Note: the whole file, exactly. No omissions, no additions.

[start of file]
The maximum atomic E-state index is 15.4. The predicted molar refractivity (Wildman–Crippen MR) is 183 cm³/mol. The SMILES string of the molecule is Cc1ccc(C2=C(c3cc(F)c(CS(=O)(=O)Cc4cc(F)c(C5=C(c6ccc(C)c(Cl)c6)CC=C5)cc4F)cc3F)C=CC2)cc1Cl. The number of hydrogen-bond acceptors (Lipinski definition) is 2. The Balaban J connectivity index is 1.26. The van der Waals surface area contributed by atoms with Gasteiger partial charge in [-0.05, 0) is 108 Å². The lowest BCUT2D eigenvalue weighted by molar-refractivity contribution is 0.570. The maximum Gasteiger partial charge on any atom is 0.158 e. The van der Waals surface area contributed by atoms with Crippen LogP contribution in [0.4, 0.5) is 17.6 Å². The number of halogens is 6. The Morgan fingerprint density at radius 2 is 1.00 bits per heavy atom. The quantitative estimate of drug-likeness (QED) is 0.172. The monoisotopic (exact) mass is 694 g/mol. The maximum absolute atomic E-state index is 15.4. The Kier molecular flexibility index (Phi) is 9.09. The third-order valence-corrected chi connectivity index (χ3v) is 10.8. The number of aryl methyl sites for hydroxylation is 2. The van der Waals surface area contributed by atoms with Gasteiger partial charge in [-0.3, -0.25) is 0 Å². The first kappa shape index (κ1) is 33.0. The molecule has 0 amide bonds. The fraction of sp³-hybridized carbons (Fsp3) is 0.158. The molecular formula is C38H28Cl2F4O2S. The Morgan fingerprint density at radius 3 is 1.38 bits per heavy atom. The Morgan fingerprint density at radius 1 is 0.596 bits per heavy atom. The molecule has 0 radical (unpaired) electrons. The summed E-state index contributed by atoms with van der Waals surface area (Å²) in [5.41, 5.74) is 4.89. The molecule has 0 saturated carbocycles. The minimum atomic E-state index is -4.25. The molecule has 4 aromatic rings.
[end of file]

The maximum atomic E-state index is 15.4. The predicted molar refractivity (Wildman–Crippen MR) is 183 cm³/mol. The SMILES string of the molecule is Cc1ccc(C2=C(c3cc(F)c(CS(=O)(=O)Cc4cc(F)c(C5=C(c6ccc(C)c(Cl)c6)CC=C5)cc4F)cc3F)C=CC2)cc1Cl. The number of hydrogen-bond acceptors (Lipinski definition) is 2. The Balaban J connectivity index is 1.26. The van der Waals surface area contributed by atoms with Gasteiger partial charge in [-0.05, 0) is 108 Å². The lowest BCUT2D eigenvalue weighted by molar-refractivity contribution is 0.570. The maximum Gasteiger partial charge on any atom is 0.158 e. The van der Waals surface area contributed by atoms with Crippen LogP contribution in [0.4, 0.5) is 17.6 Å². The number of halogens is 6. The Morgan fingerprint density at radius 2 is 1.00 bits per heavy atom. The quantitative estimate of drug-likeness (QED) is 0.172. The monoisotopic (exact) mass is 694 g/mol. The maximum absolute atomic E-state index is 15.4. The Kier molecular flexibility index (Phi) is 9.09. The third-order valence-corrected chi connectivity index (χ3v) is 10.8. The number of aryl methyl sites for hydroxylation is 2. The van der Waals surface area contributed by atoms with Gasteiger partial charge in [-0.3, -0.25) is 0 Å². The first kappa shape index (κ1) is 33.0. The molecule has 0 amide bonds. The fraction of sp³-hybridized carbons (Fsp3) is 0.158. The molecular formula is C38H28Cl2F4O2S. The Morgan fingerprint density at radius 3 is 1.38 bits per heavy atom. The Morgan fingerprint density at radius 1 is 0.596 bits per heavy atom. The molecule has 0 radical (unpaired) electrons. The summed E-state index contributed by atoms with van der Waals surface area (Å²) in [5.41, 5.74) is 4.89. The molecule has 0 saturated carbocycles. The minimum atomic E-state index is -4.25. The molecule has 4 aromatic rings.